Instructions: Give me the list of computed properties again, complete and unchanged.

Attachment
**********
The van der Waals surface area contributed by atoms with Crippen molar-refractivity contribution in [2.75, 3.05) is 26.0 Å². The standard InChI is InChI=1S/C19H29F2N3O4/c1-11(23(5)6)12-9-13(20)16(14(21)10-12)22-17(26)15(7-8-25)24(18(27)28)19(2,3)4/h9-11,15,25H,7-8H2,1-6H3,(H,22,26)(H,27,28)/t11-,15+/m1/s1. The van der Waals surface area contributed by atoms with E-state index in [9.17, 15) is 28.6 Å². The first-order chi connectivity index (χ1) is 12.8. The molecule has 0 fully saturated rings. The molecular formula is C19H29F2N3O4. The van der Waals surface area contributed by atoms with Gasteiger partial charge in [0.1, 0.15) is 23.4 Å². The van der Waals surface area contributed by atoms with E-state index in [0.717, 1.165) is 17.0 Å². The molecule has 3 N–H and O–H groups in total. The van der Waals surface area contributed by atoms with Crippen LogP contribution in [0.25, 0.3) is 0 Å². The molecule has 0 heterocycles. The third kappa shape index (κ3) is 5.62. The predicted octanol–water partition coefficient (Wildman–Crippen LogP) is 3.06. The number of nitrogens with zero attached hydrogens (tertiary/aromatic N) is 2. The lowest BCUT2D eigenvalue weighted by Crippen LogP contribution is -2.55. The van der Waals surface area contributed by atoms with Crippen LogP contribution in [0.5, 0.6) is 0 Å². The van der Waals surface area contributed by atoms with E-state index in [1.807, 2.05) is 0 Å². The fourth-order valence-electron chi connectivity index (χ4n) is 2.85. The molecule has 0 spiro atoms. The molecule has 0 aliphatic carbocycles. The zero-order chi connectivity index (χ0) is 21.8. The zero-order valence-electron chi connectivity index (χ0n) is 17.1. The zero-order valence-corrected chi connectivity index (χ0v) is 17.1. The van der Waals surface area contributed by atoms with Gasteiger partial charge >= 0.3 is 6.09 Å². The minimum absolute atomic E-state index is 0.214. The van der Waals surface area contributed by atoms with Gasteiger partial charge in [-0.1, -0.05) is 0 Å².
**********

The van der Waals surface area contributed by atoms with Crippen molar-refractivity contribution in [2.75, 3.05) is 26.0 Å². The standard InChI is InChI=1S/C19H29F2N3O4/c1-11(23(5)6)12-9-13(20)16(14(21)10-12)22-17(26)15(7-8-25)24(18(27)28)19(2,3)4/h9-11,15,25H,7-8H2,1-6H3,(H,22,26)(H,27,28)/t11-,15+/m1/s1. The van der Waals surface area contributed by atoms with E-state index in [9.17, 15) is 28.6 Å². The first-order chi connectivity index (χ1) is 12.8. The molecule has 0 fully saturated rings. The molecular formula is C19H29F2N3O4. The van der Waals surface area contributed by atoms with Gasteiger partial charge in [0.1, 0.15) is 23.4 Å². The van der Waals surface area contributed by atoms with E-state index in [0.717, 1.165) is 17.0 Å². The molecule has 3 N–H and O–H groups in total. The van der Waals surface area contributed by atoms with Crippen LogP contribution in [0.25, 0.3) is 0 Å². The molecule has 0 heterocycles. The third kappa shape index (κ3) is 5.62. The predicted octanol–water partition coefficient (Wildman–Crippen LogP) is 3.06. The number of nitrogens with zero attached hydrogens (tertiary/aromatic N) is 2. The lowest BCUT2D eigenvalue weighted by Crippen LogP contribution is -2.55. The van der Waals surface area contributed by atoms with Crippen LogP contribution in [0.5, 0.6) is 0 Å². The van der Waals surface area contributed by atoms with E-state index in [1.807, 2.05) is 0 Å². The fourth-order valence-electron chi connectivity index (χ4n) is 2.85. The molecule has 0 spiro atoms. The molecule has 0 aliphatic carbocycles. The zero-order chi connectivity index (χ0) is 21.8. The zero-order valence-electron chi connectivity index (χ0n) is 17.1. The zero-order valence-corrected chi connectivity index (χ0v) is 17.1. The van der Waals surface area contributed by atoms with Gasteiger partial charge >= 0.3 is 6.09 Å². The minimum absolute atomic E-state index is 0.214. The van der Waals surface area contributed by atoms with Gasteiger partial charge in [-0.1, -0.05) is 0 Å².